Case #4: This is an *awesome* use case for Unvarnished, because you would have known SVP XYZ is a bully, and may not have taken the job, because his Unvarnished profile would have told you this. Right now, you walk blindly into that buzz saw, because the information in people’s minds does not float. As such, you find yourself in the hypothetical above.

    All of your examples above pre-suppose a non-democratic review system that does not give the reviewee a voice.

    That’s not how Unvarnished works. It democratizes review of professional performance, both up and down the org chart, ensures that people can share their voice (you, too, Jules), and ensures that people can get information to help them make better decisions. It simply provides a forum wherein information that is already available, but in a disjointed, inaccessible, offline fashion, can is more readily available.

    You can read more here:
    http://www.getunvarnished.com/page/about_unvarnished
    http://www.getunvarnished.com/page/community_guidelines
    http://www.getunvarnished.com/page/manage_reputation

    Like

    1. Peter ~ I am so glad you posted! That is the very coolest part of social media and you have earned your engagement badge from me for sure.

      That being said, I still don’t think it will be fair and balanced.

      The reason being, that it takes more effort to be fair and balanced and most people are not going to take the time to post enough nice things to balance the mean things. In the cases above, most were confidential, so I would have automatically outed myself when posting anything specific, so my hands would have been tied. Plus, I probably would’t do that. It’s putting the burden of honesty on the innocent and letting the mean run rampant. And lastly, most social media savvy employers would frown upon it either way and I like to follow the rules.

      You still have time to convince me. I haven’t used the site, so it could be that I am varnishing Unvarnished because I am only seeing one side of the story and not being fair. See how vicious social media can be?!?

      Again, thank you so much for being here!
      Best,
      Jules

      PS. One of those guys was older than dirt when it happened, so the chances of my being tagged by him are quite slim. The others were probably your first 3 sign ups on the beta test!

      Like

      1. Hey Jules,

        We actually don’t see that happening right now. The content on the site is actually balanced and really quite amazingly professional and productive. Email me if I can get you on the site so you can see what this look like in practice, rather than the hypothetical.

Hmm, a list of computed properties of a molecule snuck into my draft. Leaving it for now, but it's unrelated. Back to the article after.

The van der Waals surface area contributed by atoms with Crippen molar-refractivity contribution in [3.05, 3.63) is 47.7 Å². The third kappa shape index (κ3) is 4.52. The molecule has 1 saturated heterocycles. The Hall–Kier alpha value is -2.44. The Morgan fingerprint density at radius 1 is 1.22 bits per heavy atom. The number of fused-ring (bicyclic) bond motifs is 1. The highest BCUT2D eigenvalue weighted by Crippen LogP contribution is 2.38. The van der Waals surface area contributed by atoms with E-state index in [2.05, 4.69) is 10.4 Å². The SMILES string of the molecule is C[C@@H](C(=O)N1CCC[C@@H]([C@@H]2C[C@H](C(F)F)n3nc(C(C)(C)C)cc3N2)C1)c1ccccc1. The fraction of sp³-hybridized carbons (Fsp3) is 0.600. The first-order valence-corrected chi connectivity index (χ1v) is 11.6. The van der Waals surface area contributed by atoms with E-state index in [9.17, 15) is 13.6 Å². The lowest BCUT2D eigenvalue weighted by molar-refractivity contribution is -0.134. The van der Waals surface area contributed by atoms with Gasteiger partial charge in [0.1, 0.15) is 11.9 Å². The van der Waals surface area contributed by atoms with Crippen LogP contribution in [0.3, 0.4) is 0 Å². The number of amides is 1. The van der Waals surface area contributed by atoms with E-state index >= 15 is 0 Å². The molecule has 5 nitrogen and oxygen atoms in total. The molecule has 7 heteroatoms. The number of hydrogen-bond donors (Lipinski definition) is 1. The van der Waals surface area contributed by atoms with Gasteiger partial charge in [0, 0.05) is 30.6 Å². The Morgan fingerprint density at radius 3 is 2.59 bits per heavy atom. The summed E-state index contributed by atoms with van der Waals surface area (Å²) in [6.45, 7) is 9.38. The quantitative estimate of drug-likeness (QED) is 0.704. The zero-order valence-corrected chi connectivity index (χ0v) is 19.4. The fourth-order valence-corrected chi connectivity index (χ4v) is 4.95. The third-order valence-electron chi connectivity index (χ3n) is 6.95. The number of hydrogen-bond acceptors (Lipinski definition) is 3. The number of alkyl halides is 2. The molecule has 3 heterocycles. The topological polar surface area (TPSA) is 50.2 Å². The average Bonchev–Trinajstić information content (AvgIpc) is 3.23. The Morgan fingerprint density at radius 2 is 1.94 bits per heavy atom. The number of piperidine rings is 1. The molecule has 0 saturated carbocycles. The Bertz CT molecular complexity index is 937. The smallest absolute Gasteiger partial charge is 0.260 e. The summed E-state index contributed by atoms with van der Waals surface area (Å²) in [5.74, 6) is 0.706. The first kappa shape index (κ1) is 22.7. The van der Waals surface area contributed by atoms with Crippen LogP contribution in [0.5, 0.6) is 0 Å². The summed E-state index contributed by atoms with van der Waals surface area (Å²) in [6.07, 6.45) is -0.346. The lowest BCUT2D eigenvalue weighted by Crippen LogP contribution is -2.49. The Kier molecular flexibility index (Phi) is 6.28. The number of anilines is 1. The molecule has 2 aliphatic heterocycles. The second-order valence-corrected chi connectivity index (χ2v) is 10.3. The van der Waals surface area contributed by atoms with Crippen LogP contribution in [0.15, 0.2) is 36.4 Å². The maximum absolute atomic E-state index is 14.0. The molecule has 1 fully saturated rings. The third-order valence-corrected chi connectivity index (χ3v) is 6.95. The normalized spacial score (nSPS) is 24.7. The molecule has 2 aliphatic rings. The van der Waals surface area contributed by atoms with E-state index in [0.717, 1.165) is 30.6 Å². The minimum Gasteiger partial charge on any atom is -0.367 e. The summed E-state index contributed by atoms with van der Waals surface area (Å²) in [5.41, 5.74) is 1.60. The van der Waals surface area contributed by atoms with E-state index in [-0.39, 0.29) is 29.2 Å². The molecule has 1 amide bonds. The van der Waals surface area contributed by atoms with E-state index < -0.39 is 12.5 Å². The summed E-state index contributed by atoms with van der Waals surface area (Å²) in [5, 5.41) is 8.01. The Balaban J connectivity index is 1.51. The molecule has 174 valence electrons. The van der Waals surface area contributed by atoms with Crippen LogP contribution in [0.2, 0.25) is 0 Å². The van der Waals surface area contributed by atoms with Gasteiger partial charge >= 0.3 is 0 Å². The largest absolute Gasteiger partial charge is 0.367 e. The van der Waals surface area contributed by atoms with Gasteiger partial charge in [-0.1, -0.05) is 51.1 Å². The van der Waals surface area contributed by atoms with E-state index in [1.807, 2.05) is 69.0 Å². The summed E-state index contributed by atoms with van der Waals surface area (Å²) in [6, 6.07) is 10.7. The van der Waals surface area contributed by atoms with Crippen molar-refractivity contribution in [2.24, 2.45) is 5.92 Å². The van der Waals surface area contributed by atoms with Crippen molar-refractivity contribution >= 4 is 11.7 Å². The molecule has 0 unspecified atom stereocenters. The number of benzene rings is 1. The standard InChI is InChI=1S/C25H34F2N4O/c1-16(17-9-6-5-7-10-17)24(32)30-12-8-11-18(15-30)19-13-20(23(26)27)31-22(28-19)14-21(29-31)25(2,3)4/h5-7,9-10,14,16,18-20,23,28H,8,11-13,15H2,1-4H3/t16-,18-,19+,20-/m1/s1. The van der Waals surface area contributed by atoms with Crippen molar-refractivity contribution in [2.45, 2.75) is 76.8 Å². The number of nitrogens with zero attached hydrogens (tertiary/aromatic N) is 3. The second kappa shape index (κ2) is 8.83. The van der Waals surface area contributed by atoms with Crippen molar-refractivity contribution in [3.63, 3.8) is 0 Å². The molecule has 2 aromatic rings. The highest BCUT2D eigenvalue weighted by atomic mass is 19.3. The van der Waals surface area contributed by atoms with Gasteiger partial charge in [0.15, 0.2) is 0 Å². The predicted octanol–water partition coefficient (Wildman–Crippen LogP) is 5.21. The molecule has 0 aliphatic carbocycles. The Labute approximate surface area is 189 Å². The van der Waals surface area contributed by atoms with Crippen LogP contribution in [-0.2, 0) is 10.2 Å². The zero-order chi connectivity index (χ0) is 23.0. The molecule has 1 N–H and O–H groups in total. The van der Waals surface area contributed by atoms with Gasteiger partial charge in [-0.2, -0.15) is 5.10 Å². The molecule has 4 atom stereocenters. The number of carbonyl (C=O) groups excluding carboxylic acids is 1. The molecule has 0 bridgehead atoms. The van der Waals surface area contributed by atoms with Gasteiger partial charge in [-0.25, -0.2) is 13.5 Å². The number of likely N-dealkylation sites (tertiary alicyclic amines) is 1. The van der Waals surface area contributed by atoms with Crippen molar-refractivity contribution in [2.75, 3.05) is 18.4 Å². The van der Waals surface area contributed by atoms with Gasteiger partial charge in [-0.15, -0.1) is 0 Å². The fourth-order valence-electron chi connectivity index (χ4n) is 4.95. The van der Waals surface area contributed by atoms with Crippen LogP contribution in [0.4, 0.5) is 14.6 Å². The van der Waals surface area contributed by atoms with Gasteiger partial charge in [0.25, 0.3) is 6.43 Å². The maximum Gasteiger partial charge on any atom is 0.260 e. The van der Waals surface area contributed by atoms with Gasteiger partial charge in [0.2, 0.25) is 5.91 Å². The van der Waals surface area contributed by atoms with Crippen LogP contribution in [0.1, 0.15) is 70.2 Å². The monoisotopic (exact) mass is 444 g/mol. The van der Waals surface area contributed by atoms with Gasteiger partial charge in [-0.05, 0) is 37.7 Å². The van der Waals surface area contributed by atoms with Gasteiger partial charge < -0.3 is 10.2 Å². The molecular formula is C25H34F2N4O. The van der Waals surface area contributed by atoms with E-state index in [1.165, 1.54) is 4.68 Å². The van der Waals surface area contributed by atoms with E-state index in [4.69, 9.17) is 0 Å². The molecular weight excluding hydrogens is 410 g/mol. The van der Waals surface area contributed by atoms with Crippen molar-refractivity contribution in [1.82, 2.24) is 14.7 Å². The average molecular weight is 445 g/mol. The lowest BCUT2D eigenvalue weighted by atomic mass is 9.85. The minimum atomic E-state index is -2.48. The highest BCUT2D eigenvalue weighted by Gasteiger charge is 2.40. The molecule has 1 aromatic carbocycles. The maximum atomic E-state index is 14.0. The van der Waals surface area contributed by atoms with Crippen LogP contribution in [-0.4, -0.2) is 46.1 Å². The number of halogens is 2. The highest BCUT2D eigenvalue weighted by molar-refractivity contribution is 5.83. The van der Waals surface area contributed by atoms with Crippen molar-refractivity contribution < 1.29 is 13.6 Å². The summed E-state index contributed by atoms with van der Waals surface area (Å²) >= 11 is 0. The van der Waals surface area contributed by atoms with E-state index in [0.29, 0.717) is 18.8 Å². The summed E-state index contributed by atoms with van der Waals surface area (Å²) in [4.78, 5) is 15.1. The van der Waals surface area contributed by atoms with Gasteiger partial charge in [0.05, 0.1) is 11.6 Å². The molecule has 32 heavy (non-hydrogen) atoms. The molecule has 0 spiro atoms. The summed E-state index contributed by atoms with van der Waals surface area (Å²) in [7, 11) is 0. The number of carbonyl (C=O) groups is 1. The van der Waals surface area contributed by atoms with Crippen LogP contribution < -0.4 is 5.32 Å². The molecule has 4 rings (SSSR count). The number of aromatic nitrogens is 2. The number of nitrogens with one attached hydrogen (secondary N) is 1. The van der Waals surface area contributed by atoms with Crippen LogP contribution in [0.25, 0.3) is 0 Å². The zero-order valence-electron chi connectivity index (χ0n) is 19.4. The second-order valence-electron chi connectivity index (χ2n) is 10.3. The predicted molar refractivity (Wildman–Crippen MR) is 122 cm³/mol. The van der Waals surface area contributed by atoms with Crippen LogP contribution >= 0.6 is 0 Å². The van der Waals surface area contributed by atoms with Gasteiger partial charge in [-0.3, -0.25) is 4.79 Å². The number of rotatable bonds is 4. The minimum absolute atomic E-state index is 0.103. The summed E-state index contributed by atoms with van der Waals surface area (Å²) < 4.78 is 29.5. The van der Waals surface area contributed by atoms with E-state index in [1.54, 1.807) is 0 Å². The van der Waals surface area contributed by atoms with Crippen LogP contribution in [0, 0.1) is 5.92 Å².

(Oh, and I realized that I didn’t sign my original post. Sorry.)

        Pete Kazanjy
        co-founder, Unvarnished

        Like

  3. Nice to meet you Peter, co-founder of Unvarnished. (I am glad you are not from the Unvarnished PR dept.) I like your approach and I want to give you the chance to change my mind.

    Please understand that I don’t approve of anonymous anything except maybe voting. It goes against all of what I have learned in life & PR, plus I am not sure that making these assumptions in beta necessarily means this professional utopia will continue once it is open for those to roam free range.

    That being said, I would be happy to check out the site and I promise that if you change my mind, I will spend as much time/space/energy singing your praises as I have questioning the site. Also, can I get a couple of professionals ahead of the line too, just so I can get some feedback from people who don’t already love you. Oh, and I get to bug you with questions about how it works.

    If it’s a deal, sign me up: julia@zgrouppr.com.
    Glad you are here!
    Best,
    Jules

    Like

  4. I agree with your take on this, Jules. These scenarios could do real harm, and the ability to rebut the claims or get others to come to your aid doesn’t change the fact that invalid information about you is now out there.

    Full disclosure for what follows: as the founder of Coworkers.com, I am biased and have a commercial interest in telling people about our approach, which we believe to be superior. OK, now that the lawyers are satisfied… 🙂

    Regarding anonymity: I think there is a place for it, as it encourages candor, but it must be put in the proper context. The key considerations are motivation of the reviewer, and visibility and control of the information. Here’s a handy analogy: think of the difference between a comment card and writing on a bathroom wall. Both are anonymous. One is desired and useful, the other unwanted and typically malicious.